Explosive angling


Headin' Outdoors with Scott Staats

by: SCOTT STAATS - Visitors look over Paulina Lake (left) and East Lake with a big obsidian flow below.Looking down on the two pristine lakes from the parking lot atop 8,000-foot high Paulina Peak, it becomes easier to understand the area’s geologic history. Like their more popular cousin Crater Lake to the south, these two lakes share a similar birth.

Volcanic eruptions caused the mountain to collapse, creating a crater, which later filled with water. In this case, further eruptions separated the one lake into two — Paulina Lake and East Lake.

The spectacular scenery inside this ancient volcano is enough to draw any visitor, but for avid anglers, there’s an added bonus — trophy-class brown trout as well as rainbows, Atlantic salmon and kokanee.

Paulina and East lakes are located in Newberry National Volcanic Monument. Newberry Volcano is one of the largest shield volcanoes in the lower 48 states. Paulina Lake holds the state record for brown trout at 28 pounds, 5 ounces, which measured 37 1/2 inches long.

The lake once held the state record for kokanee for many years at 4 pounds, 2 ounces until it was broken at Wallowa Lake in northeastern Oregon, with a fish that weighed 6 1/2 pounds.

“Paulina Lake and East Lake have a quality population of fish, and the scenery is second to none,” said John Hofferd, who has been fishing at both lakes for over 50 years.

In 1998, Hofferd caught the third largest brown to come out of Paulina Lake at 24 pounds and believes there are browns in both lakes over 40 pounds and possibly even 50 or 60 pounds. His best catch at East Lake weighed 16 pounds, 2 ounces. The record brown from East Lake weighed 22 1/2 pounds.

Hofferd predicts the next state record will come during the summer months. He prefers July, August and into mid-September when the fish are getting ready to spawn and feed heavily before winter.

by: SCOTT STAATS - John Garrison shows off a kokanee caught in Paulina Lake. Paulina Peak is in the background. He said the use of downriggers in conjunction with lures is critical in catching trophy browns in the summer.

In 1965, a 35-pound, 8-ounce brown was netted at the lake. An angler hooked it earlier but the monster brown broke the line and it wallowed up on shore later, not an official state record.

“Newberry is a must-see area with a great trout fishery,” said John Garrison, owner of Garrison’s Guide Service in Sunriver. “It’s well worth the effort to visit these two scenic lakes.”

Garrison, who has guided the high lakes for over 25 years, prefers flat-line trolling for browns just off the shore. The bottom drops off quickly only a few feet from the bank with a shallow ledge near shore around most of the lake.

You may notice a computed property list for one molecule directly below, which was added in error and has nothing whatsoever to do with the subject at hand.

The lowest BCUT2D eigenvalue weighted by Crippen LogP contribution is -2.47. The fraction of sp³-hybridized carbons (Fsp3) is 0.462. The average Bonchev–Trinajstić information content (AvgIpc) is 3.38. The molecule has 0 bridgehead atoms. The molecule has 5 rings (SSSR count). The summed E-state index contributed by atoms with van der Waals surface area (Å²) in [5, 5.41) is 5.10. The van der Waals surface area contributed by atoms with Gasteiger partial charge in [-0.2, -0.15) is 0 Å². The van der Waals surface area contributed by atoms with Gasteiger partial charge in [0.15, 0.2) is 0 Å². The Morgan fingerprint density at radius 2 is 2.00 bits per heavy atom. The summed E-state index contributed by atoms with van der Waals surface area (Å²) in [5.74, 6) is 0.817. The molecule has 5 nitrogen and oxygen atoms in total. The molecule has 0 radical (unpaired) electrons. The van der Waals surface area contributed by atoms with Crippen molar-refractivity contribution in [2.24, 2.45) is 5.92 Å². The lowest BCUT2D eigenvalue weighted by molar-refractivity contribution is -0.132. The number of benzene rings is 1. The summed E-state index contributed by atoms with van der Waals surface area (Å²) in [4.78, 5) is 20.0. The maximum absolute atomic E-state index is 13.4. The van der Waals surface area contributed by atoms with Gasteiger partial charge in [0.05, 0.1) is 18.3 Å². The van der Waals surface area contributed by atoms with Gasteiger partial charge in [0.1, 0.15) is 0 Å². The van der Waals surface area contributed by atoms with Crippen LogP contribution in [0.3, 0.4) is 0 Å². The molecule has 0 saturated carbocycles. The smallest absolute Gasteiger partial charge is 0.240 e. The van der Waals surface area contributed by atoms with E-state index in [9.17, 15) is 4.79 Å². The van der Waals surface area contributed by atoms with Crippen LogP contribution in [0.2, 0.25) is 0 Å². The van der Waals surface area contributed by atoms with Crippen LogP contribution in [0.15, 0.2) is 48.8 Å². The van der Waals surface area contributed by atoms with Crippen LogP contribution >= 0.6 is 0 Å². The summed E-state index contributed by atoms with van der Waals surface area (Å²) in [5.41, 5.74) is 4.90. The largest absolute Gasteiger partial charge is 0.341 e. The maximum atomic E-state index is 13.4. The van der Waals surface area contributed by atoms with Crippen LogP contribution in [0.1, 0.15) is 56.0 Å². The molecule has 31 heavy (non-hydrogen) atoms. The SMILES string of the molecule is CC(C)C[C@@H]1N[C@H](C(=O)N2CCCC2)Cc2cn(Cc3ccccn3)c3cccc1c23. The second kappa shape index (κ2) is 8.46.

He has seen large browns prowling these ledges and makes sure he has a spinning rod handy for some quick casting.

When a brown does hit while trolling, there’s no need to set the hook; the fish will do that on its own.

by: SCOTT STAATS - A kokanee, landed with a fly rod.The important thing, Garrison said, is to keep the line tight. You also don’t want to bring the fish in too fast; it needs to be tired when it gets to the boat or it could break the line.

The other main fishery at Paulina is kokanee. For a change of pace from trolling for browns, locate a school of kokanee on the fish finder, or simply look for a large group of boats, and jig for the tasty fish.

Both lakes also have rainbows that average 10-14 inches. Casting spinners such as Rooster Tails or using Power Bait near the shoreline works well for rainbows.

More fly fishing is done at East Lake and many anglers have taken large brown trout in the shallower water on the south shore.

“The fishing at East Lake is as good as it has been any time in the past,” said Fred Foisset, owner of Cascade Guides and Outfitters and the Hook Fly Shop in Sunriver.

“It’s consistently reliable from the middle of June through the middle of September.” If you’re a fly angler, you should target water under 30 feet deep, mainly along the south and east shores.

Foisset and his guides specialize in fly fishing on the high lakes and spend a lot of time at East Lake. This time of year they are catching a lot of kokanee on Callibaetis nymphs.

Foisset leads a lot of family-type outings and usually doesn’t target large fish. However, he said a few of his guides have gone to the lake on their own and caught some 8- and 9-pound brown trout.

On my last fly-fishing outing with Foisset, I even managed an East Lake Grand Slam — catching Atlantic salmon, kokanee, rainbows and browns. It was the first time I’ve ever caught kokanee on a fly rod.

We watched a great Callibaetis hatch in progress. They came to the surface, lingered a few seconds and took off into the air. Many fish rose right at the side of the boat, taking the flies before they could leave the surface. The Callibaetis hatch usually lasts from about 10:00 in the morning until 2:00 or 4:00 in the afternoon.

“East Lake is a great family fishery and a good place to take beginning fly fishers,” Foisset said. It can produce nonstop action, he added.

“The lake is wide open for whatever you want to do. You can throw dry flies or nymphs or go after the bigger fish with streamers.”

He uses mostly Callibaetis nymphs and emergers. Woolly Buggers in green and rust-colored are also popular. A Parachute Adams is an effective dry fly here as well.

East Lake Resort reports that fishing has been very good, with many limits being caught.

Large brown trout over 10 pounds are often caught on 6 1/2-inch Rainbow Trout Trophy Sticks, which can be purchased at the resort.